Lifespan: Eishō 10 (1513) to 7/28 of Tenshō 10 (1582)
Titles: Senior Assistant Minister of Justice, Governor of Shimotsuke
Clan: Shiji clan (a branch of the Mōri under the Ōe surname) → Kuchiba clan (a branch of the Mōri under the Ōe surname)
Lord: Mōri Motonari → Mōri Terumoto
Father: Shiji Motoyoshi or Shiji Hiroyoshi
Siblings: Shiji Hiroyoshi (?), Michitoshi
Wife: Daughter of Fukubara Hirotoshi
Children: Hiromichi, Haruyoshi, 元可, Sōryū, dughter (wife of Ihara Motoyoshi), daughter (second wife of Shishido Mototsugu), daughter (wife of Kurihara Shōemon)
Kuchiba Michiyoshi served as a bushō during the Sengoku and Azuchi-Momoyama periods. Michiyoshi was a retainer of the Mōri clan of Aki Province. Along with Kikkawa Motoharu, Kobayakawa Takakage, and Fukubara Sadatoshi, Michiyoshi was one of the Group of Four serving as senior commanders under Mōri Motonari.
The Kuchiba were a collateral branch of the Shiji clan (who in turn were family members of the Saka, a branch of the Mōri clan under the Ōe surname).
In 1513, Michiyoshi was born as either the second son of Shiji Motoyoshi or as the son Shiji Hiroyoshi. He served under Mōri Motonari for a long time. In his youth, he was known as Shiji Saitokumaru. After he was was awarded control of the village of Kuchiba in the Ōchi District of Iwami Province, owing to his base at Biwakō Castle, he adopted the surname of Kuchiba.
In 1534, Motonari ordered Saitokumaru to approach Yamauchi Naomichi of Bingo Province whose relations with the Amago clan had deteriorated owing to the treatment of Enya Okihisa, whereupon Saitokumaru fostered closer relations with the Yamauchi clan. At this time, Saitokumaru made repeated requests to be granted the character of “Michi” in his name, after which he assumed the name of Michiyoshi.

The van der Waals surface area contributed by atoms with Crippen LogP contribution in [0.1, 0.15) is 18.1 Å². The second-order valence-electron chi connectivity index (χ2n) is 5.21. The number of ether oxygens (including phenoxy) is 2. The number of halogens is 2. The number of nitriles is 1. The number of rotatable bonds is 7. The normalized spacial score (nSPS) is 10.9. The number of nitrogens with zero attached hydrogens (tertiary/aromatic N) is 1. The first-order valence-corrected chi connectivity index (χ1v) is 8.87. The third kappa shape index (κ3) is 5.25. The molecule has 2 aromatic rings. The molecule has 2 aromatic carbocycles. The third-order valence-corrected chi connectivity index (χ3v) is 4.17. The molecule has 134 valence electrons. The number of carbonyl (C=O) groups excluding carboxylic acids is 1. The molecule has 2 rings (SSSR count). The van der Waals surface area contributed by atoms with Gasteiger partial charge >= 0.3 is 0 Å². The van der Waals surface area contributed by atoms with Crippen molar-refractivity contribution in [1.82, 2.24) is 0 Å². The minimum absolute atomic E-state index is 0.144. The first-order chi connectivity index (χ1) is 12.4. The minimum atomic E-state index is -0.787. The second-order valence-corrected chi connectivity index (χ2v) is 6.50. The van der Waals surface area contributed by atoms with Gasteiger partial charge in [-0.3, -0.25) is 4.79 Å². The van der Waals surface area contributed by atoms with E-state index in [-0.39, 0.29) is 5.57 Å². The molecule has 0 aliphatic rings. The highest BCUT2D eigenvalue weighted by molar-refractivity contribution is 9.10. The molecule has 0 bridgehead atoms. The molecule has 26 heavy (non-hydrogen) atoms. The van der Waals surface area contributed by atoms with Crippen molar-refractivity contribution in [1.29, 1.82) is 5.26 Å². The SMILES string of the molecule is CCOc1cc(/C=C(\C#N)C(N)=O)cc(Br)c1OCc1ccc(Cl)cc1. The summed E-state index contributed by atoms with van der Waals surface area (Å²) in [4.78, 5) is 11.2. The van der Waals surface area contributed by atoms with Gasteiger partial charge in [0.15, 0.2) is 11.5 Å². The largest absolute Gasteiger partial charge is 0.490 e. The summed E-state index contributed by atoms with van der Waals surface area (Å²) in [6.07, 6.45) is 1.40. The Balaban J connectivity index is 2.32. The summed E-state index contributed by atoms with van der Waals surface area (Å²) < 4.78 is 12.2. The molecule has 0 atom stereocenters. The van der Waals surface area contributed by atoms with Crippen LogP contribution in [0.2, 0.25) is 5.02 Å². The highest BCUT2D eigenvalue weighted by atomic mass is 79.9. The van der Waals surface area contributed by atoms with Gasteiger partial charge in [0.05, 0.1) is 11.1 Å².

After his older brother (who may have been his father), Shiji Hiroyoshi, died around 1557, Michiyoshi was specially chosen to replace him. In 1562, Michiyoshi exchanged kishōmon, or written pledges, with Kishima Kiyoyuki, a senior retainer of Akana Morikiyo who reverted to the Mōri clan. In 1570, Michiyoshi and Kikkawa Motoharu provided their credentials in the form of a document evidencing their participation and contributions in battle, known as a gunchūjō, from the Yuhara clan of Izumo to Mōri Motonari and Mōri Terumoto. Serving primarily in support of Motoyasu, Michiyoshi was assigned the tasks of subjugating and governing the Sanin Region.
In 1571, after the death of Motonari, Michiyoshi supported Terumoto and, along with Kikkawa Motoharu, Kobayakawa Takakage and Fukubara Sadatoshi, served as on the Group of Four on behalf of the Mōri. Michiyoshi excelled at affairs of governance, so he was respected as a well-known elder of the clan. Laws promulgated by the Mōri in 1572 were jointly signed by the members of the Group of Four and issued to clan elders and members of the bakufu army known as the hōkōshū.
Michiyoshi died in the summer of 1582 at the age of seventy.